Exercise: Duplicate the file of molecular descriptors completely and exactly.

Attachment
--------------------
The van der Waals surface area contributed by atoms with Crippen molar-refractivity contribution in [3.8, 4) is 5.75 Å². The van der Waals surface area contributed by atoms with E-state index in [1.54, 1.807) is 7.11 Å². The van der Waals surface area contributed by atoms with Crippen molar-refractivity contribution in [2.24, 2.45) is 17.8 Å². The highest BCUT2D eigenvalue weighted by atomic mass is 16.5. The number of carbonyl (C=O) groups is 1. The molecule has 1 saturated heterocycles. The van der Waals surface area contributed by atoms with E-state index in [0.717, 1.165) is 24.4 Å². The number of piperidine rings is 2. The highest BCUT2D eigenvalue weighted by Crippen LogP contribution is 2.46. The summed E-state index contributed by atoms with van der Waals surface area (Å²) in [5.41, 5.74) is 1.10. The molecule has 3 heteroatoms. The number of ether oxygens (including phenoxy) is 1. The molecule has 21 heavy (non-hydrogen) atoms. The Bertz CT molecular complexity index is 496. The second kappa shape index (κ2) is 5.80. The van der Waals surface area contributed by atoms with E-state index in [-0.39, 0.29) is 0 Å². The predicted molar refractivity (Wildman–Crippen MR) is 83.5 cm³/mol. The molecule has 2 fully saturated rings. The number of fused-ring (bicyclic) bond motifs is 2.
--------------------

The van der Waals surface area contributed by atoms with Crippen molar-refractivity contribution in [3.8, 4) is 5.75 Å². The van der Waals surface area contributed by atoms with E-state index in [1.54, 1.807) is 7.11 Å². The van der Waals surface area contributed by atoms with Crippen molar-refractivity contribution in [2.24, 2.45) is 17.8 Å². The highest BCUT2D eigenvalue weighted by atomic mass is 16.5. The number of carbonyl (C=O) groups is 1. The molecule has 1 saturated heterocycles. The van der Waals surface area contributed by atoms with E-state index in [0.717, 1.165) is 24.4 Å². The number of piperidine rings is 2. The highest BCUT2D eigenvalue weighted by Crippen LogP contribution is 2.46. The summed E-state index contributed by atoms with van der Waals surface area (Å²) in [5.41, 5.74) is 1.10. The molecule has 3 heteroatoms. The number of ether oxygens (including phenoxy) is 1. The molecule has 21 heavy (non-hydrogen) atoms. The Bertz CT molecular complexity index is 496. The second kappa shape index (κ2) is 5.80. The van der Waals surface area contributed by atoms with E-state index in [-0.39, 0.29) is 0 Å². The predicted molar refractivity (Wildman–Crippen MR) is 83.5 cm³/mol. The molecule has 2 fully saturated rings. The number of fused-ring (bicyclic) bond motifs is 2.